Initially, Marlboro was considered a “mild as May” Ladies Cigarette. However, In 1955, the image of the Marlboro man was created to advertise the product to the broader public. It worked because, by the time the Marlboro Man went national in 1955, sales were at $5 billion, a 3,241% jump over 1954. Marlboro Man was the mold of masculinity. He was rugged, he rode animals, and he was a man who radiated masculine grit. Marlboro changed the advertisement industry as we know it.
To understand how they did it, ask yourself how often you look at an advertisement and reflect upon yourself? I don’t mean your situation or the condition of your appliances. I mean you. How often do you watch an advert about watches and observe the gleaming confidence of the sculpted models and can’t help but notice that you aren’t as confident as them and realize that you want their confidence? The models are usually careless, relax on boats, talk with elegance, and smile with pride. It’s improbable that you possess all these characters, and it is even more unlikely that you will ever achieve it, let alone accomplish all of this with a simple watch.
Yet you want to be in place of the model, and the advertisement continually zooms in on the watch to indirectly tell us that the watch is behind all this or is at least a small part of this. The link is always missing and yet we relate to the images on the screen. Smoking a Marlboro can’t summon a horse that you could ride. A Rolex cannot give you the respect from your peers, nor can it give you the sheer boost of confidence. Surely, a beautiful watch adds to your arsenal of confidence, but the central piece is much more complex, and a watch cannot suddenly lift you out of your insecurities. But the stamp remains on your mind. Buying a CocaCola doesn’t feel like buying a piece of diabetes, and the crippling financial burden that follows but rather reminds you of the family time and happiness depicted in the ads.
As humans, we don’t immediately think with logic. We would rather find an association with the products we see on the screen. Our brains are rather good at it. This is because we have a natural tendency to be attracted to anything that sounds, looks, or feels familiar. Funky music is played over and over again when we go to buy at a fast-food restaurant; however, an orchestra plays when we go to a high-end one. This association is put there intentionally to make you feel less guilty about spending on something without utility.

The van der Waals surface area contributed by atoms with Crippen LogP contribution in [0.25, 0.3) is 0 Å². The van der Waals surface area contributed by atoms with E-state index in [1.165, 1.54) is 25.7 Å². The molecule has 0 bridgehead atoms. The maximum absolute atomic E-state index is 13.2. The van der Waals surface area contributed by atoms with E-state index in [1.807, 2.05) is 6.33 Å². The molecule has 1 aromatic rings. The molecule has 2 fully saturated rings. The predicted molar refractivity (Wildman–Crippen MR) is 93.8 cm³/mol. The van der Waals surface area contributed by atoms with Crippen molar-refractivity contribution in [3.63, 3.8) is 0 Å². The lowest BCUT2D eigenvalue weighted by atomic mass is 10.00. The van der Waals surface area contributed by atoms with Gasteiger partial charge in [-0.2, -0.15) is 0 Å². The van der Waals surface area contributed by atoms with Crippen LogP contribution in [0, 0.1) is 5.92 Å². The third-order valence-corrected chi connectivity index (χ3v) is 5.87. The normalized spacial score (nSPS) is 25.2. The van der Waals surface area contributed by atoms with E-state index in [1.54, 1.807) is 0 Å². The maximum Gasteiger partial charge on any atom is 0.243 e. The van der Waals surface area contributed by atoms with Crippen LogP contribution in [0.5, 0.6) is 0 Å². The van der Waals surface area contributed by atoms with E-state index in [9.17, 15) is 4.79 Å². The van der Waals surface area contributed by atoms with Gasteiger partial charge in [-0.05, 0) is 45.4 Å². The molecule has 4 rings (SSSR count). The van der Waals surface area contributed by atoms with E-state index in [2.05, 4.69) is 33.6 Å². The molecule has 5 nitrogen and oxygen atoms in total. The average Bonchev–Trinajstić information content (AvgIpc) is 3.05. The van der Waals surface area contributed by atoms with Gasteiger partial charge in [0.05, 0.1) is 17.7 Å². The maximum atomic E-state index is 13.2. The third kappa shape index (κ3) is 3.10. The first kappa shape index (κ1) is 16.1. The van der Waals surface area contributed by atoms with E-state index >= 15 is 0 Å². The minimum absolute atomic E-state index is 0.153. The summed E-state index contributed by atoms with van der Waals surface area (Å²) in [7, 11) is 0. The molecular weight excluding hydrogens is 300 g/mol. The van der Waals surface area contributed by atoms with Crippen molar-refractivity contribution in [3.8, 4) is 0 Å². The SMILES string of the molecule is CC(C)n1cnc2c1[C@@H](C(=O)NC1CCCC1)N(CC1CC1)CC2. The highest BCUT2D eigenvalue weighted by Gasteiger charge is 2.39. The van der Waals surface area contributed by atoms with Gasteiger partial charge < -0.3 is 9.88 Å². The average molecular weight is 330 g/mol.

The moral of the story is that We, as consumers, should want to be efficient with the purchases that we make. Hence thinking twice before buying something after consuming these ads is incredibly essential. These ads not only empty your pockets but also leave you with sadness once you realize that the Rolex didn’t buy much confidence. And that you are stuck in vicious hedonic cycle of consumption. Every time we buy these things, we must learn to play different music at the back of our heads. And that music must be selected through rationale. Buying a pair of sneakers might not be the best if you want more friends and partners, but they might be right for the health of your foot. Playing a relaxing piano in your head would convey the sense of health and comfort, which will leave you satisfied in the long run, rather than playing the funky youthful jazz that Nike plays in its advertisements. Nike designed it to leave you hungry. This is perhaps the most helpful thing that I learned from the Marlboro man. Whenever I see a pack of Marlboro, I don’t think of cowboy hats and country music, I think of Ramesh who died of cancer and my head plays “See you again by Wiz Khalifa.”
Author – Sirish Joshi
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